A Blistering Bicentennial at Fort Mims

Where: Fort Mims (Tensaw, AL)

Who: The Whole Clan

When: August 31, 2013


You think I don’t understand what you’ve told me–what you’ve been through? Well, I understand very well. When I was about your age I was in the Creek uprising, right after the Fort Mims massacre—yes.  Grandma Fontaine to Scarlett, Gone with the Wind

Burnt Corn ReenactmentOn August 30, 1813, Red Stick Indians attacked a fortified plantation in southwest Alabama and killed an estimated 500 settlers, militia, slaves and their Lower Creek allies. Many were scalped. Many others burned to death when the Red Sticks set fire to the building where they were taking shelter.

The raid was in retaliation for a skirmish that had taken place the month before. At the so-called Battle of Burnt Corn, Mississippi militiamen and their Indian allies ambushed a band of Red Sticks who were transporting a large supply of ammunition back to their territory from Florida. The attackers were certain that the Red Sticks were planning to use the ammunition against them because Red Sticks had already committed violent acts against both whites and Lower Creeks in the preceding months.

The attack on Fort Mims led to an enormous public outcry in the rest of the United States and an organized military campaign against the Red Sticks. (You can read more about the results of that campaign in our post on Horseshoe Bend.)

Today Fort Mims is on the National Register of Historic Places. The site, which is maintained by the Alabama Historical Commission, has replicas of the stockade and buildings that were there in 1813. And at the end of August each year, local volunteers reenact both the Battle of Burnt Corn and the attack on the fort itself.

This year the Commission and the locals pulled out all the stops because it was the 200th anniversary of the attack. The commemoration featured not only the reenactments, but also lots of “living history” demonstrations, and food and craft vendors, and talks presenting the perspectives of the different groups involved in the events of 1813.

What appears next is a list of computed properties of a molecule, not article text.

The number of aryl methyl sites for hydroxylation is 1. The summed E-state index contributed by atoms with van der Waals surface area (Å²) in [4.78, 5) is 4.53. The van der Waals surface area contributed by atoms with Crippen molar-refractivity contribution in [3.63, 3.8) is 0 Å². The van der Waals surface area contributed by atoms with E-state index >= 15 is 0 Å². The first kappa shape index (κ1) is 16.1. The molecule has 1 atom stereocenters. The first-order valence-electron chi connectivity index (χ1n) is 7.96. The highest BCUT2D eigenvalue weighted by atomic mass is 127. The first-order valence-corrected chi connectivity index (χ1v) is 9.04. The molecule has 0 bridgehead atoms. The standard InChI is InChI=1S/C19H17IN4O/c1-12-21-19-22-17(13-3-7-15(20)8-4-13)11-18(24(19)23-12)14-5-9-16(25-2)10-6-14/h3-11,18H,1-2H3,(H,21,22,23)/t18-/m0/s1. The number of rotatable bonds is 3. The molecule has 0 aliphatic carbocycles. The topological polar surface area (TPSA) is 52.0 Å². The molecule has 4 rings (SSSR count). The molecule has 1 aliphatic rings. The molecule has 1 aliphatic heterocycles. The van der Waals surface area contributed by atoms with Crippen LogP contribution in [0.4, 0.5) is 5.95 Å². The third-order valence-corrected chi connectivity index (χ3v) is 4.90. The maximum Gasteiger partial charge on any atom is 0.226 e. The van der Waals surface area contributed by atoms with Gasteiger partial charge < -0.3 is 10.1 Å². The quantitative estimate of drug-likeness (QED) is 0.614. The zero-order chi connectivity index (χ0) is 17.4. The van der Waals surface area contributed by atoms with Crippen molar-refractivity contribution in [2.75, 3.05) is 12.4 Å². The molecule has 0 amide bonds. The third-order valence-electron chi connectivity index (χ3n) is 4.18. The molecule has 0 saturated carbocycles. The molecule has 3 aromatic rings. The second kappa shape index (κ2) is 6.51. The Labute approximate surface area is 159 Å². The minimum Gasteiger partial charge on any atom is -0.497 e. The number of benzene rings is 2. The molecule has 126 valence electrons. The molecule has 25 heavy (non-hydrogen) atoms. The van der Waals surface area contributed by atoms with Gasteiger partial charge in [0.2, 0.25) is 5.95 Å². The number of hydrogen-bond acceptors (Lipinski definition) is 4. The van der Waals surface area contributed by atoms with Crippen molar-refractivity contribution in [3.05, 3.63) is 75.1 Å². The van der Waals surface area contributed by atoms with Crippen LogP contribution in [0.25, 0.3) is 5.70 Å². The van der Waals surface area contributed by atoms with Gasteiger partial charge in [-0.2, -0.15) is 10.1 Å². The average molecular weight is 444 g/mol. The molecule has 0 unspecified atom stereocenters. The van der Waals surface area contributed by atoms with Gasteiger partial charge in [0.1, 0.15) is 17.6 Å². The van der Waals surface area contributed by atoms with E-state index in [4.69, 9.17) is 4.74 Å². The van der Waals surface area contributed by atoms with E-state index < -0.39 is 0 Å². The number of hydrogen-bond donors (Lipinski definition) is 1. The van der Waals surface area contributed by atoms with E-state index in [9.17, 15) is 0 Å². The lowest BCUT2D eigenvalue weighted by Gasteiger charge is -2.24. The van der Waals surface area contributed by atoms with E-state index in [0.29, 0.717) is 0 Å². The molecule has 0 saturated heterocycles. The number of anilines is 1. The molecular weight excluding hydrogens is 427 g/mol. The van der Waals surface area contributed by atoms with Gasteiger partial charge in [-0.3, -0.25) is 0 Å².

Kracker DanWe arrived in Tensaw around 9:30 to find what looked like the entire population of Baldwin County at the fort. Everyone enjoyed looking at all the vendors and the reenactors in their costumes. An old-time music ensemble kept us entertained while we ate chicken and dumplings cooked over an open fire.

The reenactment of the Battle of Burnt Corn was more impressive than I expected it would be. Several dozen reenactors took part in it, and we spectators had a close-up view of most of the action.

The big downside of the day was that it was REALLY hot. The temperature was in the mid-90s, and the humidity put the heat index up over 100 degrees. There was some shade at the fort, but not enough. After about three hours, we felt like we were melting, and we decided to forego the rest of the festivities and head off to a couple of other local sites. So we missed the reenactment of the actual attack on the fort, unfortunately.

About ten miles north of Tensaw we found the grave of William Weatherford, the Red Stick chief who led the attack on Fort Mims. Weatherford, also known as Red Eagle, was an interesting character. The son of a Creek princess and a Scottish trader, he owned a plantation in Upper Creek territory. When conflict began among the Red Sticks and settlers, he sided with the Red Sticks and assumed a position of leadership.

After the attack on Fort Mims, Weatherford also led the Red Sticks at Horseshoe Bend and ultimately surrendered to Andrew Jackson at Fort Jackson. Jackson was so impressed by Weatherford’s bearing and dignity that he let him leave unhindered after the surrender. Weatherford resumed his career as a planter, this time in Monroe County. He died in 1824.

Today Weatherford is buried next to his mother, the Creek princess Sehoy III. The graves are designated as a Baldwin County historical site. I snapped a picture of Son #3 standing between them.

William Weatherford's Grave

There seems to be an unwritten rule in the South that popular catfish restaurants must be located near water in the most rundown buildings possible (preferably trailers). Our final stop of the afternoon, the Dixie Landing Café, certainly met these qualifications. It sits two miles from Weatherford’s grave at the top of a boat ramp on an inlet of the Alabama River in the most ramshackle commercial building I’ve ever seen in my life. The catfish was OK, but the desserts were fantastic. Even the kids left there feeling satisfied.

On a final note, I want to commend the staff of the Hampton Inn-Atmore, where we stayed the previous night. I realized after we made it all the way to Tensaw that I had left a bag in my room! Fortunately, the hotel was on our way back home from the day’s events, and they kept the bag for us at the front desk. No harm done!

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